The punishment was in no way justified. You are being absurd. Drinking Beverage

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07-12-2015, 05:42 PM
RE: Dutch Pranksters Swap Bible Cover with Koran Cover.
What a great example to set. If someone doesn't agree with your religion or ridicules it, they deserve to die.

So basically the Egyptians had it coming to 'em is what you're saying. I don't see how taking it out on their firstborns is a good solution either.Consider

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That's what a ship is, you know. It's not just a keel and a hull and a deck and sails, that's what a ship needs but what a ship is... what the Black Pearl really is... is freedom. -Jack Sparrow
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07-12-2015, 05:44 PM
RE: Dutch Pranksters Swap Bible Cover with Koran Cover.
(07-12-2015 05:39 PM)jason_delisle Wrote:  
(07-12-2015 05:35 PM)Chas Wrote:  And that is completely illogical and immoral. Drinking Beverage
Immoral by who's standards?

Any sane person concerning anything other than Jesus.


(07-12-2015 04:29 PM)unfogged Wrote:  
(07-12-2015 12:29 PM)unfogged Wrote:  That is totally irrelevant. It is not just to punish an innocent person for the transgressions of another.

Let's try an example closer to home...
One of the men you command does something wrong and he's been in trouble before so he knows you'll come down hard on him for it. A buddy of his takes the rap to help his friend and you punish the innocent man. Later on you discover what really happened. Would you leave it at that or would you call the guilty man out for his actions (the original offense and/or letting a buddy take the rap to save himself)? Was justice served because somebody was punished even though it was not the guilty party?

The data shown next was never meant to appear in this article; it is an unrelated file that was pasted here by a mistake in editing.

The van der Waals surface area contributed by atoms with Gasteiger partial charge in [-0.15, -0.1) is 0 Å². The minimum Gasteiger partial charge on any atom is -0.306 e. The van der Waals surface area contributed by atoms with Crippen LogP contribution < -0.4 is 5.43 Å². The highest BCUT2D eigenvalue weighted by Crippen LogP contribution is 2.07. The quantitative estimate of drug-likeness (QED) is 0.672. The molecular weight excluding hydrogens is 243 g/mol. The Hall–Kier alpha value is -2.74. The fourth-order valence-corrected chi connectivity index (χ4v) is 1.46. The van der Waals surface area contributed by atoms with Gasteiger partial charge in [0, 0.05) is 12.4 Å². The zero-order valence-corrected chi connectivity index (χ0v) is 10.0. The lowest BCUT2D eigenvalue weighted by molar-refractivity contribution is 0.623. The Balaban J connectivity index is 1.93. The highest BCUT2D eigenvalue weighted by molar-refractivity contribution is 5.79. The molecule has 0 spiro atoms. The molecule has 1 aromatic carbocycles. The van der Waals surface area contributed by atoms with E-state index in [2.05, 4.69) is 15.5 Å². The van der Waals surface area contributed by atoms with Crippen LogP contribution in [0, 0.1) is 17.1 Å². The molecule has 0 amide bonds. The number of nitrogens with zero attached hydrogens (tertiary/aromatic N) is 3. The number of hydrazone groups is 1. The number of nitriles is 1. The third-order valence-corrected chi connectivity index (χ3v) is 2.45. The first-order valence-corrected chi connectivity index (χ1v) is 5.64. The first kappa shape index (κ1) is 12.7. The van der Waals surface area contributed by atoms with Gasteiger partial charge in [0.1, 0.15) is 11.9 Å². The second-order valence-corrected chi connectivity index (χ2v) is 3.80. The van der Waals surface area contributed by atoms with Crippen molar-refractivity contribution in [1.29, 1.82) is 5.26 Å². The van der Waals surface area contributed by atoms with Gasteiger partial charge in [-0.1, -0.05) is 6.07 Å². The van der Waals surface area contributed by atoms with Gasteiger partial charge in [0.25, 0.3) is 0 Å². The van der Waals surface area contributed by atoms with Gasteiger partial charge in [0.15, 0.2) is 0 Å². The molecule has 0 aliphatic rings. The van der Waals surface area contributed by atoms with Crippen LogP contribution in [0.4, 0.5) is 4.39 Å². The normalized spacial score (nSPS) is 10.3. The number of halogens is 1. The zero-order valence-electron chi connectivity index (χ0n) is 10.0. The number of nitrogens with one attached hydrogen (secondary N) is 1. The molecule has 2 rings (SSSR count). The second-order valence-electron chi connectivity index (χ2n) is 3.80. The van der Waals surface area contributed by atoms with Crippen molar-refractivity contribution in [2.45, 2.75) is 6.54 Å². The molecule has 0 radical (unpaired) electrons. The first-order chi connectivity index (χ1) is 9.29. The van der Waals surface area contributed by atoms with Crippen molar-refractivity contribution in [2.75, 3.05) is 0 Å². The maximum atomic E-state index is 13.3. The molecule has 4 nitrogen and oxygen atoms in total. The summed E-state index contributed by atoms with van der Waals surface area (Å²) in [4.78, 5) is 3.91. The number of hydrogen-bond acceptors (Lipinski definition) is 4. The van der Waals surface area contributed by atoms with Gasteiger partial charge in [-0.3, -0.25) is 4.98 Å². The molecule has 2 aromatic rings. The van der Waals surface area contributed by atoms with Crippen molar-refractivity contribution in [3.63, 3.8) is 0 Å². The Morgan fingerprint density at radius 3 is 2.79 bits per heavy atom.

Bumping this because I'd really like to know what you would do.

I would also like to know if you think that would be fair.

A man should not believe in an ism, he should believe in himself. -Ferris Bueller

That's what a ship is, you know. It's not just a keel and a hull and a deck and sails, that's what a ship needs but what a ship is... what the Black Pearl really is... is freedom. -Jack Sparrow
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07-12-2015, 06:06 PM
RE: Dutch Pranksters Swap Bible Cover with Koran Cover.
(07-12-2015 05:44 PM)Imathinker Wrote:  
(07-12-2015 05:39 PM)jason_delisle Wrote:  Immoral by who's standards?

Any sane person concerning anything other than Jesus.


(07-12-2015 04:29 PM)unfogged Wrote:  Bumping this because I'd really like to know what you would do.

I would also like to know if you think that would be fair.
To make that example work you would have to say that the individual who committed the act confessed to me and another individual volunteered to take responsibility for it. That happens more often than you think.
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07-12-2015, 06:10 PM
RE: Dutch Pranksters Swap Bible Cover with Koran Cover.
(07-12-2015 05:35 PM)Chas Wrote:  
(07-12-2015 12:17 PM)jason_delisle Wrote:  The person willingly accepted the punishment to free everyone else from their punishment.

And that is completely illogical and immoral. Drinking Beverage
Off topic: Wow! Almost 31,500 posts! Impressive.